* S8 has biggest screen to date for Samsung premium phones
* Samsung also launching new AI assistant Bixby
* Aims to recover market share vs Apple after Note 7 debacle
* S8 to go on sale on April 21
By Se Young Lee
March 29 Samsung Electronics Co Ltd
unveiled its Galaxy S8 flagship smartphone as it battles to
regain the market leadership it lost to Apple Inc after
the embarrassing withdrawal of the fire-prone Note 7s.
Boasting some of the largest wrap-around screens ever made,
the long-awaited S8 is the South Korean tech giant's first new
premium phone since the Note 7 debacle in October, which wiped
out $5.48 billion of profit and helped Apple overtake Samsung as
the world's top smartphone maker in the fourth quarter.
Two versions of the Galaxy S8, code-named Dream internally,
were launched at a media event in New York on Wednesday, with
6.2-inch (15.75 cm) and 5.8-inch curved screens - the largest to
date for Samsung's premium smartphones.
The phones, which will go on sale on April 21, are slightly
longer but comparable in width to their predecessors as Samsung
has eliminated nearly all of the bezel borders around the face
to maximize the screen surface area.
The S8 features Samsung's new artificial intelligence
service, Bixby, with functions including a voice-commanded
assistant system similar to Apple's Siri. There is also a new
facial recognition application that lets users unlock their
phones by looking at them.
Samsung is hoping the design update and the new features -
nothing revolutionary but focused on making life easier for
consumers - will be enough to revive sales in a year Apple is
expected to introduce major changes to its iPhones for their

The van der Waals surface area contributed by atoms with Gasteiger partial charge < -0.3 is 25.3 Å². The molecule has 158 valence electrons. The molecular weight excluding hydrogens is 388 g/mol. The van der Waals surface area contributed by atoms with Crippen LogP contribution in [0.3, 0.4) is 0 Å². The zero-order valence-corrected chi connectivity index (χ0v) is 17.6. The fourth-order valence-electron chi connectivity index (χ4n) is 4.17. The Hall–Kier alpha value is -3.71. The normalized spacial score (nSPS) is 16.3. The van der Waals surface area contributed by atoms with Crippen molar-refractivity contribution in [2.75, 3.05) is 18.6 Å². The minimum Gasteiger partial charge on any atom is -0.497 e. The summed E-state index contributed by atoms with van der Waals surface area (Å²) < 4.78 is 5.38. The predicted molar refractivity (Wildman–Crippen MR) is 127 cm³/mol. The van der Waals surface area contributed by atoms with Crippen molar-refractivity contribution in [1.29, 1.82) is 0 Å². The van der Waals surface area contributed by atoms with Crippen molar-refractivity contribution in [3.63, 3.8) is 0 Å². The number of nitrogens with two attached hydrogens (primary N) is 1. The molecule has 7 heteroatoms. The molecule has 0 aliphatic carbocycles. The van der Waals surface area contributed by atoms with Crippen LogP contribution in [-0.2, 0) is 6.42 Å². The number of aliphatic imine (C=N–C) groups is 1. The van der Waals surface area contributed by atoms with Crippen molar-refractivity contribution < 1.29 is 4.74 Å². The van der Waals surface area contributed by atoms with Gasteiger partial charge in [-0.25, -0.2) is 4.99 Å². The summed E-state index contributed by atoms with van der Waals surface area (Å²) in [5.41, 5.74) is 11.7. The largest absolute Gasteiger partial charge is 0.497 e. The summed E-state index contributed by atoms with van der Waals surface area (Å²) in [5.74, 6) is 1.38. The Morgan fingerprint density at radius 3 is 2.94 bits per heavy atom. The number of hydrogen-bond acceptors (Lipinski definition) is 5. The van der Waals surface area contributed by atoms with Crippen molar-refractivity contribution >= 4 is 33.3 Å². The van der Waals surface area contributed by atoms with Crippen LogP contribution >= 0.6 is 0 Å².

10th anniversary, including the very curved screens that have
become staples of the Galaxy brand.
The S8 is also crucial for Samsung's image as a maker of
reliable mobile devices. The self-combusting Galaxy Note 7s had
to be scrapped in October just two months after their launch and
a failed attempt to recall the Note 7s in September was
particularly damaging, investors and analysts say, leading to
questions about the firm's credibility.
Samsung responded by implementing new battery safety
measures after an internal investigation identified battery
problems from two different suppliers as the cause of the Note
Still, some analysts say consumers may be wary of potential
safety problems with the S8.
"Initial sales of the S8 may appear slow compared to what
was typical for previous model releases," said Lux Research
analyst Christopher Robinson. "In other words, smaller initial
Samsung's early marketing of the S8 has eschewed the safety
issue, which brand experts say is an attempt to avoid reminding
consumers of the images of burnt Note 7s that spread throughout
the world's media late last year.
($1 = 1,113.8200 won)
(Reporting by Se Young Lee in Seoul; editing by Stephen Coates
and David Clarke)